What I like about the book is the way it's written. During the time when I was reading the book, I felt like I was being told a story (just like a grandpa would tell stories to his granddaughter) and it was like the story of Malaysia started to unfold, from the beginning, being governed by the Brits, then the Japanese occupation, then back to the British and finally our own independence. And then Dr M started to chronicle his own journey, from opening his own practice to politics and finally becoming the fourth Prime Minister of Malaysia. He elaborated stories that we (the public) would never have known, what happens behind the scenes in our country.

To me the book is an amazing read. What is even amazing is Dr M's remembrance of names, events, dates and so many other things. Although I do find that the book is slightly biased to Dr M's point of view, after all, he did write the book, but I would recommend the book to be used as one of the references for the subject Malaysian history. Those reading his book would certainly have a better appreciation for our country.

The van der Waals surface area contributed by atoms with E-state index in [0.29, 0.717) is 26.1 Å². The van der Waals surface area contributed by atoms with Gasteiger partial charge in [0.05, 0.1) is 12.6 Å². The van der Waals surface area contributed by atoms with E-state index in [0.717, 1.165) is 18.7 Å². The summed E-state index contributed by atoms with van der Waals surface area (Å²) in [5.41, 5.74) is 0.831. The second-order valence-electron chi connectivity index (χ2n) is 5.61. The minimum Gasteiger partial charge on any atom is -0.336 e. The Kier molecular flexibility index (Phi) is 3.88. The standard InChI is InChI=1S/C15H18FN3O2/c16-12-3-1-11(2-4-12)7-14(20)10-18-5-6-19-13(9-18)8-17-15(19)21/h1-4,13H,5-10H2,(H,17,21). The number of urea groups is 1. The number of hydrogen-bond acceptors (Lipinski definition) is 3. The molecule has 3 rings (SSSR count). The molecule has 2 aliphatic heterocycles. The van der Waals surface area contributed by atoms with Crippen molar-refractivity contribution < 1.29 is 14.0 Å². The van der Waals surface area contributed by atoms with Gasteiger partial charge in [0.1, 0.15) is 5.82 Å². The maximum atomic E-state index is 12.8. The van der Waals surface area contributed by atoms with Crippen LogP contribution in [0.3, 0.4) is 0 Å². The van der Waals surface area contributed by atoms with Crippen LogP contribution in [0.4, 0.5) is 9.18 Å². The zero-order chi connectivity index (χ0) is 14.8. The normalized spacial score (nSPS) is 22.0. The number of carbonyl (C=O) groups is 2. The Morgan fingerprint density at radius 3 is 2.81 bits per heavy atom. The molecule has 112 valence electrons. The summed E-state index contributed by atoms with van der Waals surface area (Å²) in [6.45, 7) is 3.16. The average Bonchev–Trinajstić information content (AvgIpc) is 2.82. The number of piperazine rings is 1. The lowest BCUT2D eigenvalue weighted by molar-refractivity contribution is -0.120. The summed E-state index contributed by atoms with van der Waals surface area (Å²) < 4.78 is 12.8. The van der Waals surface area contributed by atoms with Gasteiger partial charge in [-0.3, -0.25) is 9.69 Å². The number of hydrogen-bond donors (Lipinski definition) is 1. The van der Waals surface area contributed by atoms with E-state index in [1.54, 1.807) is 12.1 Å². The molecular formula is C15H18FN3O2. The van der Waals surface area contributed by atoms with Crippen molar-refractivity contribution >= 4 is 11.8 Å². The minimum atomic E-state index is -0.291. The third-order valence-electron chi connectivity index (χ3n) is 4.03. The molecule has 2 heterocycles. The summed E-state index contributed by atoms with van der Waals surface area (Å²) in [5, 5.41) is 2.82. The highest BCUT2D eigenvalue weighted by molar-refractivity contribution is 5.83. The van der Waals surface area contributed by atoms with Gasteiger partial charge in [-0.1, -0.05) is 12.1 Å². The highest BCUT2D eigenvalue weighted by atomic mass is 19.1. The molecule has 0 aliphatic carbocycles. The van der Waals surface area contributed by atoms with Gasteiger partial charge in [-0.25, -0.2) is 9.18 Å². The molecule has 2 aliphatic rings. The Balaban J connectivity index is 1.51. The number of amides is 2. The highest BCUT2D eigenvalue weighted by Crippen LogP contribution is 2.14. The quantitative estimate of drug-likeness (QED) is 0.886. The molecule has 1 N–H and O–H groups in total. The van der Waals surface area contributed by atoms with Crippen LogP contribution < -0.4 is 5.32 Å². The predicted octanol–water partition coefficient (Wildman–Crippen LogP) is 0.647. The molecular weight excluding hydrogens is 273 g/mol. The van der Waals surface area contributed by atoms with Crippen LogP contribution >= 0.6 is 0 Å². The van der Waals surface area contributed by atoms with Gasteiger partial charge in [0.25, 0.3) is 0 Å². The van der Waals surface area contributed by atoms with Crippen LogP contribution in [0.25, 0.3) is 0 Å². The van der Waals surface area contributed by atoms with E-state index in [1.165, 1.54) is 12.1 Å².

For those who are still wondering whether or not they should read the book, let me tell you this: if you want to know how the planning (and design) of Putrajaya came about, the building of the tallest twin towers in the world (KLCC), our currency crisis in 1998, why KLIA is located in Sepang and the start of LIMA, well, it's all explained in the book. And the book also includes stories that are political of nature, some of it regarding Anwar's entrance to UMNO, his rise up the ranks, his ousting from UMNO and his sodomy trials. The book also included stories of failures and mistakes that the government may have made.

In all, I'd say the book is written but someone who was the most powerful man in Malaysia, but still, he retains his humble beginnings and despite all that has been said about him, it is without a doubt that he is very, very proud of being a Malaysian.

If you'd like to purchase a copy of the book, you can click [here].


xoxo Mrs Fashionista

Wednesday, July 18, 2012

Fashionista's Travels: Ming Tombs


Aside from the Great Wall of China, we actually were lucky to also have the opportunity to visit Ming shi san ling (or translated as the thirteen tombs of the Ming dynasty). I've never fancied visiting a burial site or a mausoleum before but there's a first for everything, right?


Here's me with the help of the English - Mandarin dictionary trying to converse with my new friend, whom I've met on the bus when we were on our way to the  Great Wall the day before.